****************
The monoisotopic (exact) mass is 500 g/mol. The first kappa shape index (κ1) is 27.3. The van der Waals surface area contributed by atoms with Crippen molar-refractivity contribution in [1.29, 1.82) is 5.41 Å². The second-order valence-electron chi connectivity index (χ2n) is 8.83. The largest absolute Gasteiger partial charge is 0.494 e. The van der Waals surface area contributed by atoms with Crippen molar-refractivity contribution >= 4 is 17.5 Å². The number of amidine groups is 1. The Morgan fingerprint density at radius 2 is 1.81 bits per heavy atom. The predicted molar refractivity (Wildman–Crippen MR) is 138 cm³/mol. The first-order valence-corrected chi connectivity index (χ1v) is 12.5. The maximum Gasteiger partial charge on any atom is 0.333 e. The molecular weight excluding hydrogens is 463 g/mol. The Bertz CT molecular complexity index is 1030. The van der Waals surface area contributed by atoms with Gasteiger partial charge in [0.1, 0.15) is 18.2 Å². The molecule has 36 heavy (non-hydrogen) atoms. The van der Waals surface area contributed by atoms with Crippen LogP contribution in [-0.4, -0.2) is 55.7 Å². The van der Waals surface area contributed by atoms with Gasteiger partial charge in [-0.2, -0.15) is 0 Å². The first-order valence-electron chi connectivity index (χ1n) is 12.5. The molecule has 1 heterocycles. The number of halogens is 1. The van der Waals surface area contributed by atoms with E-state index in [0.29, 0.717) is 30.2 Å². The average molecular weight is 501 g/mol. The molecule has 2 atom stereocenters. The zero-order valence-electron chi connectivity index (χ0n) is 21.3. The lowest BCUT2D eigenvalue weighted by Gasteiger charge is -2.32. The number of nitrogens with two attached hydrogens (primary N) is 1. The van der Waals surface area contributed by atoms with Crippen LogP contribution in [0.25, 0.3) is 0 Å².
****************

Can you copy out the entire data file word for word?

The monoisotopic (exact) mass is 500 g/mol. The first kappa shape index (κ1) is 27.3. The van der Waals surface area contributed by atoms with Crippen molar-refractivity contribution in [1.29, 1.82) is 5.41 Å². The second-order valence-electron chi connectivity index (χ2n) is 8.83. The largest absolute Gasteiger partial charge is 0.494 e. The van der Waals surface area contributed by atoms with Crippen molar-refractivity contribution >= 4 is 17.5 Å². The number of amidine groups is 1. The Morgan fingerprint density at radius 2 is 1.81 bits per heavy atom. The predicted molar refractivity (Wildman–Crippen MR) is 138 cm³/mol. The first-order valence-corrected chi connectivity index (χ1v) is 12.5. The maximum Gasteiger partial charge on any atom is 0.333 e. The molecular weight excluding hydrogens is 463 g/mol. The Bertz CT molecular complexity index is 1030. The van der Waals surface area contributed by atoms with Gasteiger partial charge in [0.1, 0.15) is 18.2 Å². The molecule has 36 heavy (non-hydrogen) atoms. The van der Waals surface area contributed by atoms with Crippen LogP contribution in [-0.4, -0.2) is 55.7 Å². The van der Waals surface area contributed by atoms with Gasteiger partial charge in [-0.2, -0.15) is 0 Å². The first-order valence-electron chi connectivity index (χ1n) is 12.5. The molecule has 1 heterocycles. The number of halogens is 1. The van der Waals surface area contributed by atoms with E-state index in [0.29, 0.717) is 30.2 Å². The average molecular weight is 501 g/mol. The molecule has 2 atom stereocenters. The zero-order valence-electron chi connectivity index (χ0n) is 21.3. The lowest BCUT2D eigenvalue weighted by Gasteiger charge is -2.32. The number of nitrogens with two attached hydrogens (primary N) is 1. The van der Waals surface area contributed by atoms with Crippen LogP contribution in [0.25, 0.3) is 0 Å².